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Desparado

Is The FAR Enforceable

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With this recent development http://www.govexec.com/oversight/2016/06/federal-court-agencies-can-punish-employees-refusing-break-rules/129000/?oref=top-story is the FAR even something we as contracting officers can enforce. I know this case is unique and focuses more on the Whistleblower Act, but doesn't it set a bad precedent? Doesn't the FAR come from the U.S. Code and is therefore law?  I always thought so but that is my ignorance apparently. This one just blew me away. What does this do for contracting officers who rely on the FAR to say no to requiring activities and supervisors when they want us to do something wrong?

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Read the Merit System Protection Board Appeal:

Timothy Allen Rainey

Read the decision from the CAFC and then discuss it.  I don't have time to look at it tonight.

Rainey

You are going to need these too from the U. S. Supreme Court.

Department of Homeland Security v. MacLean

CHRYSLER CORP. v. BROWN, (1979)

It is probably best to check the U. S. Code and note the difference in wording.  Use that prepared by Cornell and not the House of Reps.

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In the Federal workplace, the FAR is not something an employee can “enforce” against his supervisor by refusing to do what his supervisor tells him to do.  (By the way, Dr. Rainey was a COR, not a “contracting officer,” as suggested in the GOVEXEC summary.)  Many civil servants are prepared to do the right thing without regard to the impact on their careers.  These folks can stop reading now.

I would encourage Government employees (concerned about discipline) who are directed to do something that (the employee believes) violates a rule to “obey first, then grieve.”  When circumstances permit you to convince your supervisor, obviously do so.  When circumstances permit you to achieve the results your supervisor wants to achieve in a way that is consistent with the rules (as you understand them), try to follow that path.

The general rule from the MSPB perspective is “obey first, then grieve.”  One narrow exception to that MSPB-recognized rule appears in the WPA, which makes it retaliation to discipline an employee for insubordination when that insubordination was required in order for the employee to avoid violating a STATUTE.  (Another exception is irreparable harm, so hopefully this thread will be able to avoid the Lt. Calley/My Lai comparisons.)  For whatever reason, Dr. Rainey (or, more likely, Dr. Rainey’s counsel) either chose not to or was not able to describe why “tell[ing] a contractor to rehire a terminated subcontractor” would have invariably resulted in Dr. Rainey violating a STATUTE.  We can probably Monday morning quarterback that forever, especially if the available facts are as thin as they appear (given the appeal at issue here is from the MSPB ALJ’s granting a motion to dismiss).  The State Department denies the supervisor (Katherine Dhanani) ever ordered Dr. Rainey to do any such thing.  See its Brief and Supplemental Appendix, at 7 n.3 (https://assets.documentcloud.org/documents/2748161/State-Dept-s-Response-Brief-and-Suppl-Appendix-1-1.pdf).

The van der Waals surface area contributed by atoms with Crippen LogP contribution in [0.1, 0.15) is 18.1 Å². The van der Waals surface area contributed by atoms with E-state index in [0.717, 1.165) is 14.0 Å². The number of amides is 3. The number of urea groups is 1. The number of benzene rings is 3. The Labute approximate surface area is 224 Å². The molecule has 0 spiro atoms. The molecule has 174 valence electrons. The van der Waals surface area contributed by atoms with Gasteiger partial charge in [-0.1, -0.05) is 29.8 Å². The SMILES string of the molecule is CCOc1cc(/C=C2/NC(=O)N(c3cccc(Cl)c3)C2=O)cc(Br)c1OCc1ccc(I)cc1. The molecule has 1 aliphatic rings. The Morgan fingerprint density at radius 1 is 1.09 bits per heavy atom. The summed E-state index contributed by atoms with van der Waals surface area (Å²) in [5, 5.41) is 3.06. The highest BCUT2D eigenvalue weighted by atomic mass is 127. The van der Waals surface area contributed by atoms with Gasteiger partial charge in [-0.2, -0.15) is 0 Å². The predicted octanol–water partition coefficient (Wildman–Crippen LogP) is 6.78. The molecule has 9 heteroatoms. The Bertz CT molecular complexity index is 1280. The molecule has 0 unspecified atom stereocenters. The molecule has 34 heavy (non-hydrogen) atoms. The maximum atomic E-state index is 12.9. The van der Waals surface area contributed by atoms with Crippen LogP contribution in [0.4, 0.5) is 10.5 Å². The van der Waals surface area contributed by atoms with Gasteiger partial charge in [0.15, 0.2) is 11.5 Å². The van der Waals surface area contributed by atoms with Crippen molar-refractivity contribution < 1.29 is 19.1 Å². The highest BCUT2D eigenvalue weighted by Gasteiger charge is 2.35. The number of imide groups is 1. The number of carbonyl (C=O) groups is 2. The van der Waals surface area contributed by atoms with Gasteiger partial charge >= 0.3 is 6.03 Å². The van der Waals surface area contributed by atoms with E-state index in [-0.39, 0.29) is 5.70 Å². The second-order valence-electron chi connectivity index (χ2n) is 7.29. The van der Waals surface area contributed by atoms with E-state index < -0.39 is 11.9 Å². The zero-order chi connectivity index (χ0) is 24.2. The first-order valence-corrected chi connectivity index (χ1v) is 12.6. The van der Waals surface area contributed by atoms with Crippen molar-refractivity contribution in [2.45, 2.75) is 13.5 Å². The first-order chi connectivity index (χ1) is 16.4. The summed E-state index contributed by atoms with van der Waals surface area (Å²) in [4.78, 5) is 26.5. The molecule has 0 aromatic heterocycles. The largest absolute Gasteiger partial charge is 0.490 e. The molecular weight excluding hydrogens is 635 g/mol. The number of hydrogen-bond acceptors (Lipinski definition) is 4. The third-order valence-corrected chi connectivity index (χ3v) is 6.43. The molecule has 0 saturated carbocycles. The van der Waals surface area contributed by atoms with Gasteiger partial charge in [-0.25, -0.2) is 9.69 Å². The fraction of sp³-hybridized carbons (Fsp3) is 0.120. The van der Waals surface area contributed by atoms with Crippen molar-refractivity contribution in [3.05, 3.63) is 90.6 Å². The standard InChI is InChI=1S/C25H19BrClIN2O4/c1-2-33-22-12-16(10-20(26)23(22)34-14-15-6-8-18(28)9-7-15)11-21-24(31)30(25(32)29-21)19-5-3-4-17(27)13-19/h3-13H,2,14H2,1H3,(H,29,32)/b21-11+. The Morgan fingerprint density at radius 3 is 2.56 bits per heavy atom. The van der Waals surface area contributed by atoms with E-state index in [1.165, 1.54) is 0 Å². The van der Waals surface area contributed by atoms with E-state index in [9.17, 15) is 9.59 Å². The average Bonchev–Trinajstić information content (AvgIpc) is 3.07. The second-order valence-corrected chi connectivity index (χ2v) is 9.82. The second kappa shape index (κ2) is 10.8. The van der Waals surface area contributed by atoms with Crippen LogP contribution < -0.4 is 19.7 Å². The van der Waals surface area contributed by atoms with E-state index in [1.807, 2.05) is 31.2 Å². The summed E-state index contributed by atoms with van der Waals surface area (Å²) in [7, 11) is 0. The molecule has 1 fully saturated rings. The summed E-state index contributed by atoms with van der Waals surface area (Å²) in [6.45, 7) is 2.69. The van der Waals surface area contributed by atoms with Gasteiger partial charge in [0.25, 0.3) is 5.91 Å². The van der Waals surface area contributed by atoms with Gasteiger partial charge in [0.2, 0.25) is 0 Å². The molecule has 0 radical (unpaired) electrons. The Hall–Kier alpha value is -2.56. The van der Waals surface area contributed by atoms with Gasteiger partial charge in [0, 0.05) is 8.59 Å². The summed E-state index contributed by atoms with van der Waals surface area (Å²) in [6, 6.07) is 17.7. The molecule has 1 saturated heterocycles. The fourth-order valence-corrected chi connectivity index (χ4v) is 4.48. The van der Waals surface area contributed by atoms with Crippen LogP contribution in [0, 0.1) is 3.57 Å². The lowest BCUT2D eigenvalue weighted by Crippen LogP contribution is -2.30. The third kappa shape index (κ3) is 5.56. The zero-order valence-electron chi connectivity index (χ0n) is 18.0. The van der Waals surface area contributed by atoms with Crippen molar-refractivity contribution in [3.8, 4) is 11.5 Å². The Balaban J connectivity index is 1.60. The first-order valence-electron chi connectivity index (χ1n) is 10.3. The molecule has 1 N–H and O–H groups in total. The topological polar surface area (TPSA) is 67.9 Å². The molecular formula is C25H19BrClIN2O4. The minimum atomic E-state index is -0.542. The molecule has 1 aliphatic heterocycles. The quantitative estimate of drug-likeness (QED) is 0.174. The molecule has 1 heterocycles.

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I'm okay with the outcome.  There are so many COs and CORs with very limited understandings of the FAR and who already hide behind the FAR to say NO to entirely fair requests.  I don't know anything about this case other than what I read in the links, but there was a very simple solution:  the COR could have sent a note to the CO saying he has been directed by his superior to ask the contractor to re-instate a subcontractor, and that he wanted the CO to be aware.  I support the "act now, grieve later" principle, with reasonable exceptions such as provided in the statute.  

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So let's ramp this up a notch... under this "act now, grieve later" approach, you're fine with a supervisor directing a CO to award a contract to a friend of his, regardless of source selection?  The CO should just make the award using their warrant (individually issued and responsible) and then file a grievance? I think that's just crazy. This sets a dangerous precedent and undermines the authority of the warrant, imho.

Also, as noted by Jacques, the supervisor can later say he/she never gave such direction and then the CO is just out there hanging. Yes, I understand that in this case this was a COR, but the principles are still the same.  The FAR is nothing more than a suggestion and really doesn't need to be followed if a supervisor tells you to do something different.  Dangerous.

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Read the appellate brief between the lines. A contractor employee annoyed the COTR and the COTR told the contractor to get rid of him. Classic jerk COTR behavior. The contractor did what the COTR wanted, of course. Some contractor employees complained to the COTR's boss. The boss checked it out and told the COTR to tell the contractor to hire the employee back. The COTR refused, relying on the FAR. The boss relieved the COTR based not just on the refusal but on a pattern of conduct. The COTR claimed that he'd been retaliated against and called out the Whistleblower Protection Act. Nobody in the agency bought that. A merit system admin law judge ruled that he had no jurisdiction based on the Supreme Court's interpretation of the WPA. The MSPB affirmed the admin law judge's decision.  The CAFC affirmed the MSPB's decision. There's nothing more to this.

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Desperado,

Let's not ramp it up a notch -- it isn't necessary.  I think you are mis-reading this case.

Seeker,

If your reading between the lines is correct, then the supervisor, MSPB, and CAFC were all right and the COR was wrong.

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On 6/10/2016 at 6:28 PM, bob7947 said: